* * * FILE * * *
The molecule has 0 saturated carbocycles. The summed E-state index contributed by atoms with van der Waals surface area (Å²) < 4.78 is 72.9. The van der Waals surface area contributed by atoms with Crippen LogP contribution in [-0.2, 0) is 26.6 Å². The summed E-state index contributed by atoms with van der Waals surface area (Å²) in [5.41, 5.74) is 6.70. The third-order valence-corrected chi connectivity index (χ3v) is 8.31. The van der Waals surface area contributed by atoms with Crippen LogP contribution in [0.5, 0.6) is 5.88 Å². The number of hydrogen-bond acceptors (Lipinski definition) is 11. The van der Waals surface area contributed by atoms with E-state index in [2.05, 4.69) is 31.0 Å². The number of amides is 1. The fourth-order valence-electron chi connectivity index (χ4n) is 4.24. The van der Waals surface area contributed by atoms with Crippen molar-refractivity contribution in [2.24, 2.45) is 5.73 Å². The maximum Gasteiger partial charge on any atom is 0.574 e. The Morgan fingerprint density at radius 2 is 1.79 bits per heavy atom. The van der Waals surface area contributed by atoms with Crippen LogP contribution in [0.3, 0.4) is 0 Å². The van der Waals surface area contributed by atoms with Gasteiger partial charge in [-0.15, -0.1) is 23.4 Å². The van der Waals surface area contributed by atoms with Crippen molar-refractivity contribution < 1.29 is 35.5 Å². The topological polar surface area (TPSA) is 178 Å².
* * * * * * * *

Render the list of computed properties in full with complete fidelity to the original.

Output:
The molecule has 0 saturated carbocycles. The summed E-state index contributed by atoms with van der Waals surface area (Å²) < 4.78 is 72.9. The van der Waals surface area contributed by atoms with Crippen LogP contribution in [-0.2, 0) is 26.6 Å². The summed E-state index contributed by atoms with van der Waals surface area (Å²) in [5.41, 5.74) is 6.70. The third-order valence-corrected chi connectivity index (χ3v) is 8.31. The van der Waals surface area contributed by atoms with Crippen LogP contribution in [0.5, 0.6) is 5.88 Å². The number of hydrogen-bond acceptors (Lipinski definition) is 11. The van der Waals surface area contributed by atoms with E-state index in [2.05, 4.69) is 31.0 Å². The number of amides is 1. The fourth-order valence-electron chi connectivity index (χ4n) is 4.24. The van der Waals surface area contributed by atoms with Crippen molar-refractivity contribution in [2.24, 2.45) is 5.73 Å². The maximum Gasteiger partial charge on any atom is 0.574 e. The Morgan fingerprint density at radius 2 is 1.79 bits per heavy atom. The van der Waals surface area contributed by atoms with Crippen LogP contribution in [0.3, 0.4) is 0 Å². The van der Waals surface area contributed by atoms with Gasteiger partial charge in [-0.15, -0.1) is 23.4 Å². The van der Waals surface area contributed by atoms with Crippen molar-refractivity contribution < 1.29 is 35.5 Å². The topological polar surface area (TPSA) is 178 Å².